Tonight, I finally finished my last piece of the box of moon cakes that I bought last Sunday in celebration of the Mid-Autumn Festival! Like turkeys to Thanksgiving, moon cakes are the center pieces for the Chinese during our Mid-Autumn Festival that can't be without. Unlike turkeys, moon cakes aren't sold year-round, Chinese bakeries only sell moon cakes once a year, and we only get to buy and eat them once a year. These moon cakes generate lots of money for the bakeries during Mid-Autumn Festival because every Chinese buy them and give them as gifts to their business partners, their bosses, their employees and literally anybody whom they want to maintain a good relationship with. My brother-in-laws used to bring boxes of moon cakes to my parents when they were dating my sisters. Any boy who doesn't bring a couple good boxes of moon cakes to his girlfriend's parents are considered to be a loser whom her parents will relentlessly nag their daughter to dump. So moon cakes are actually more important to the Chinese than turkeys are to the Americans. After all, no American parents are expecting their daughters' boyfriends to gift them turkeys during Thanksgiving to judge whether they are good catches for their daughters.....
Made in America, each of the four moon cakes was plastic wrapped and packaged in a beautiful tin box. I had discarded the plastic wrap so I could take a better photo of the moon cake. This is from a combo box with 4 flavors. The filling inside this particular moon cake is date paste with pieces of walnuts. The four Chinese characters for this particular flavor is part of the design of the crust.
I think the idea of the moon cake is quite similar to America's pecan pies. It's quite sweet and we usually consume only 1 quarter each time; with a cup of hot and freshly brewed Chinese tea or green tea. Usually only the high quality of tea leaves are used because moon cakes are pricey and they should only be paired with pricey tea. When I was a kid, I used to just put the entire quarter in my mouth. But my parents would lecture me every time when they saw me do that saying I was wasting my moon cake. Moon cakes are supposed to be consumed like red wine, slowly, so the mouth is given plenty of time to really taste the flavor.
Different regions in China actually have very different moon cakes. This style is the traditional Cantonese style from the Guaugdong Province in Southern China. My grandparents in Hong Kong say this style of moon cakes has pretty much stayed the same since they were little kids in China. Every time when I look at a moon cake like this, I feel a connection with my ancestors whom I never met because even though my great grandparents had been long dead, they actually were eating the same kind of moon cakes 100 years ago in China, as I'm nowadays.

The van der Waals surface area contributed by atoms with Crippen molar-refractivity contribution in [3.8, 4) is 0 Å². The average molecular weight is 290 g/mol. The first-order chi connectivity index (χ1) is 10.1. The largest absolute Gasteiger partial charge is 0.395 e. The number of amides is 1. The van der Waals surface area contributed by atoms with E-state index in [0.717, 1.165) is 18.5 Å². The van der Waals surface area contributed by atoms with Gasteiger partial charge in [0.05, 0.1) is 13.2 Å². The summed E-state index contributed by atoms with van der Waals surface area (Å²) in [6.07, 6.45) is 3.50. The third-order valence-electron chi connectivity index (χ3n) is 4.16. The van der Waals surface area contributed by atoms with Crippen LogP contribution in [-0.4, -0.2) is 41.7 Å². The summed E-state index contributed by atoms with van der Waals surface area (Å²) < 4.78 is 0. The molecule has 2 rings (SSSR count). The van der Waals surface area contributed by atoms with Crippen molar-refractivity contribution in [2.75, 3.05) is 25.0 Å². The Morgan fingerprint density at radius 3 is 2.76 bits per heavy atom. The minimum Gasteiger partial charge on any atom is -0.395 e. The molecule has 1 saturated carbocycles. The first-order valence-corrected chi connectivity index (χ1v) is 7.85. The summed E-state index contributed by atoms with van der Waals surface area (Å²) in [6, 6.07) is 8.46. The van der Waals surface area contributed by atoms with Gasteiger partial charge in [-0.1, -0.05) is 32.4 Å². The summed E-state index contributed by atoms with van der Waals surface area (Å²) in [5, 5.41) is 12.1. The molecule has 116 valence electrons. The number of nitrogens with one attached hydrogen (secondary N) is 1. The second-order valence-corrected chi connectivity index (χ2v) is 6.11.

When I was a kid, there was once upon a time when moon cakes were handmade in small quantities by family run bakeries in Hong Kong. But like everything else in the late 80s and early 90s, the production of moon cakes was outsourced to factories in China for mass production. The quality and taste then deteriorated. The quality got even worse in recent years since the emergence of a huge demand of moon cakes from the Chinese people within China. There were many years we didn't eat our traditional moon cakes in Hong Kong. We just passed them on to be re-gifted to someone else. Our family think just because we're picky eaters, it doesn't mean other people don't like them....Then one day when I was in a Chinese grocery store here in Los Angeles, I saw many Chinese people loading boxes of moon cakes onto their shopping carts. Out of curiosity, I asked why they bought so many. They told me they bought them to mail to their relatives in China. I asked them why because they were all made in China to begin with. They then told me while pointing at certain piles of boxes, "Yeah, don't buy those brands, those are not as good, they are imported from China, but we are buying an American brand that makes the moon cakes 100% here in America!! We had tried all the brands, this American brand is the best!!"
So I got one box to try out, and I have to say, sometimes it's very beneficial to talk to strangers in a grocery store, particularly the Chinese immigrants, because they know where to get good food.....
American made moon cakes are of course a lot more expensive than the ones imported from China. This box cost US$35, while many made in China brands cost under $20 per box. But you get what you pay for. These are the best moon cakes I've had for many years. I also bought several boxes and shipped to my family. They also love them. Now, we are helping America to reverse the trade deficit, however small the impact is.